All this adds up to this; that those who want to leave are divided as to their objectives and incoherent when it comes to their vision of the future. It is just the sort of incoherence that we see at the heart of Scottish or Welsh Nationalism, with its language of independence and belief in membership of supranational entities and then the sort of economic aspirations that can only come with free enterprise and lower taxes but with the type of economic policies that risk relegating Scotland and Wales to Albanian or Moldovan levels of prosperity.
The EU today embodies interdependence. It sees all its members building relationships, communicating and interacting across borders. It has replaced all that rivalry for power and resources with mutual respect, and nullified all the mistrust and opposing interests, which were so prevalent before its creation.
By opening up trade, member states have developed a close relationship. Companies are able to operate in a giant single market. We now all have to agree to shared goals and trade barriers have been transformed. Democratic and free market ideas are flourishing.
Armed hostility has been replaced with the desire to trade freely. Shared legal and policy frameworks means disputes happen less frequently, and where disputes happen, there is more effort to resolve them. At present, European leaders see each on such a regular basis that they now have long records of building agreements, rather than disputing issues.
If we take all this into consideration, it is clear to see that EU provides a useful model for how other states can achieve a lasting peace. We should rejoice in its success. In fact, it has been so efficacious that to so many people war in Europe now seems incomprehensible.
How do we explain this? I understand that the danger of irrelevance, or sounding remote from the hopes and fears, remains a real challenge. This is why those of us who have been unafraid and unapologetic about our support for Britain’s membership need to relate it back to the people. This is why I talk about the EU in the context of jobs and growth for companies and businesses in Swindon, whether they be giants like Honda and BMW or smaller manufacturing or distribution companies. For workers in these businesses, the EU isn’t about the fine detail of the JHA package, but instead is about their ability to trade as effectively as possible so that their livelihoods can be maintained and enhanced.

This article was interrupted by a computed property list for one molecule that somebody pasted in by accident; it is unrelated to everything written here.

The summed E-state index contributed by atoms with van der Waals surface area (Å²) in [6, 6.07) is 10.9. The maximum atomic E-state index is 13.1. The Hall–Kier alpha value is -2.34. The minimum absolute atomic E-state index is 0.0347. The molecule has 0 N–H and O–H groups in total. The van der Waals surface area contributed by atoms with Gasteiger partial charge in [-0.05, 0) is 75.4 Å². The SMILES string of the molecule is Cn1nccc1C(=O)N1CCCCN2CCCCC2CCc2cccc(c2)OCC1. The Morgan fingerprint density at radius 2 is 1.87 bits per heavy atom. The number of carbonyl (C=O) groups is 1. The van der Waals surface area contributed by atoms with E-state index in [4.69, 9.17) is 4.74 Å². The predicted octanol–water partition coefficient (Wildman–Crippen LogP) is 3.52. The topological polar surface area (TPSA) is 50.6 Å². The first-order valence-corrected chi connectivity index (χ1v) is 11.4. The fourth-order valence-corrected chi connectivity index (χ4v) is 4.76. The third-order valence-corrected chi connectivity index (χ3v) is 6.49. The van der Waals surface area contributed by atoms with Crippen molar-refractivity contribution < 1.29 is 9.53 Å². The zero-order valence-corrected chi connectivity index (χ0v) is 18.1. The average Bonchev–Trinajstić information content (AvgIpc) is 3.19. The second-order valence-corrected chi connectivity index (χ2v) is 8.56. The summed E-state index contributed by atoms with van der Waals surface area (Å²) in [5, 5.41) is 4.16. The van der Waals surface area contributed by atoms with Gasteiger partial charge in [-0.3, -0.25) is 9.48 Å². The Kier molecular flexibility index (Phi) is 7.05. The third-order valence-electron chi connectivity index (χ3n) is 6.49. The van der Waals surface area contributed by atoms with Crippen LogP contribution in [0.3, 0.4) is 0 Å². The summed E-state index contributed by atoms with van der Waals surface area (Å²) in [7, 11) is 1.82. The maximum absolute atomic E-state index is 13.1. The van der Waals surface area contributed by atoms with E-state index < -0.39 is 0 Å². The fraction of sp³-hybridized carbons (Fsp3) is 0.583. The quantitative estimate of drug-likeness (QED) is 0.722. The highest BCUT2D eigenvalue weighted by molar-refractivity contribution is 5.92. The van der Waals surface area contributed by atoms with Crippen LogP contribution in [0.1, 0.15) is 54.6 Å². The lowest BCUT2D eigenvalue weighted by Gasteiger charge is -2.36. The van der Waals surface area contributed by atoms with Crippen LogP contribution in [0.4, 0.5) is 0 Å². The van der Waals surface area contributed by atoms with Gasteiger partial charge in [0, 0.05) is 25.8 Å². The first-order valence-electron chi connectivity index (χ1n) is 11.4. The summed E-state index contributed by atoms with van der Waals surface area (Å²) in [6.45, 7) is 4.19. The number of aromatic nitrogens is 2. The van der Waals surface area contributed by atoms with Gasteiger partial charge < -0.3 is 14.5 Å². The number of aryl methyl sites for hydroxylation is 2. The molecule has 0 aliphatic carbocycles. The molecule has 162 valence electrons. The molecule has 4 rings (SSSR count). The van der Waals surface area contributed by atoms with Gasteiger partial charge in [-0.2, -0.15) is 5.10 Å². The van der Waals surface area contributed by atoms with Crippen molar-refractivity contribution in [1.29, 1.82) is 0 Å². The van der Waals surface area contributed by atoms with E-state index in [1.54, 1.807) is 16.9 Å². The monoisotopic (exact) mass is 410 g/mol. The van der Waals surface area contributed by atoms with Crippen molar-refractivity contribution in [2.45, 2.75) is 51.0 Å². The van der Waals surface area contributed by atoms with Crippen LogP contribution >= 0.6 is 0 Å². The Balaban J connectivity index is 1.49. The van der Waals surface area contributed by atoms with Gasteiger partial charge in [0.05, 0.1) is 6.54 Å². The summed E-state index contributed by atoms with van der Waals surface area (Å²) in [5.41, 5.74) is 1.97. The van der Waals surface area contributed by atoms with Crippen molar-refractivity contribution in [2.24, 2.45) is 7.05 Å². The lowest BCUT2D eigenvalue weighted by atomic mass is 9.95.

Aside from the tiny triumph of bringing peace to the continent, the European project has also greatly improved the lives of its citizens. As I mentioned earlier, interstate trade and competition has been encouraged, which has allowed European businesses to flourish. Through removing barriers to goods and services, it has created a vast amount of jobs, created the conditions for more competitive prices, and given citizens access to a wider range of products. In addition, monopolies have been discouraged, there have been huge investments in research and a large amount of services have been developed.
The EU accounts for nearly one third of global economic output. Combined, its GDP is bigger than the United States and nearly twice the size of China.
With the ever growing expansion of the internet and the birth of the new digital age, it will only serve to open up many more possibilities. Common EU trade policy has a huge negotiating power. The Prime Minister has rightly emphasized the need for the Single Market to expand to embrace digital services and capital markets. The EU trade deal with South Korea and the ongoing negotiations with Japan and the United States demonstrate how central the Single Market is in terms of world trade.